Both Maryland’s and Vermont’s efforts indicate that payment plans which include value-based incentives are no longer just theory. In some markets, fees-for-service payment models may be gone for good.
Clinical laboratory leaders may want to touch base with their colleagues in Maryland and Vermont to learn how labs in those states are engaging providers and performing under payment programs that, if successful, could replace existing Medicare payment models in other states.
Despite logistics and test volume concerns for laboratories, hospital-in-the-home services promise to reduce cost and improve quality of care for patients who might be negatively impacted by the noise, stress, and germs of busy hospitals
In April, The Washington Post highlighted the plight of 71-year-old Phyllis Petruzzelli—a patient with a weakened immune system suffering from pneumonia. Instead of admitting her into a noisy ward and exposing her to other germs and infection vectors, doctors at Brigham and Women’s Faulkner Hospital in Boston chose a different approach. They treated her in her home with a remote monitoring patch and in-home visits. Three days later, she was well and referred to her primary care provider for follow-up.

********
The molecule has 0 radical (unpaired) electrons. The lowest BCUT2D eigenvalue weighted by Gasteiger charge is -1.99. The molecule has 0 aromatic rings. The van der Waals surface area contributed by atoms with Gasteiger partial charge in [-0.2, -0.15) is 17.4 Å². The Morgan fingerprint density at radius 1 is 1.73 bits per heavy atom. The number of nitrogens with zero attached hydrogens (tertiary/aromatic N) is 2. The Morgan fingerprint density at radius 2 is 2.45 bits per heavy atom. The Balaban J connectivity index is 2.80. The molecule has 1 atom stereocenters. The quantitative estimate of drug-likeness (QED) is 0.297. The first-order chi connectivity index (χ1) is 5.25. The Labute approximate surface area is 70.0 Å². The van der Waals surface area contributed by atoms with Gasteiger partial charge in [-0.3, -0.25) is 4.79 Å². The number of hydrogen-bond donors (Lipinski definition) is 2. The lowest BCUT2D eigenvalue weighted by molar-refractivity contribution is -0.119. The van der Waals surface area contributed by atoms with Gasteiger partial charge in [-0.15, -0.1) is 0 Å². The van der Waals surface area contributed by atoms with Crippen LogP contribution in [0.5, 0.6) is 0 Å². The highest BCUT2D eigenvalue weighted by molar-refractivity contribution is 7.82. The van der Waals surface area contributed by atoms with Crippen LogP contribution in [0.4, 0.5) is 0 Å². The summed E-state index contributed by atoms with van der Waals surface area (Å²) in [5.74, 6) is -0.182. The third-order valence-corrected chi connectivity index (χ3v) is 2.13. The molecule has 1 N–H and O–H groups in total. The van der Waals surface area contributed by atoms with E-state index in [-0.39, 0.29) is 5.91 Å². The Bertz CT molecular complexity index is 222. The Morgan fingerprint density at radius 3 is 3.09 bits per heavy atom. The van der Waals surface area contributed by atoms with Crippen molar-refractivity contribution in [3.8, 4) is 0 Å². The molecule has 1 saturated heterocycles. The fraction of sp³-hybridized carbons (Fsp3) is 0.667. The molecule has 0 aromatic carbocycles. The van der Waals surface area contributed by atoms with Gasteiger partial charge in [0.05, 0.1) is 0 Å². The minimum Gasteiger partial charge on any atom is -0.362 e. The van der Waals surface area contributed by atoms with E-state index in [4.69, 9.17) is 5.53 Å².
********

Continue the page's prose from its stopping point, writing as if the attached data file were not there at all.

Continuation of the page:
This is an example of the hospital-in-the-home model of clinical care. It is not a new concept and is being developed in a number of countries. In the United States, managers at medical laboratories, hospitals, and integrated health systems will want to stay informed about the ongoing efforts to use the hospital-in-the-home method as a way to improve patient care while lowering the overall cost of a healthcare encounter. One reason is that patients receiving care in their homes will need to be serviced by clinical laboratories.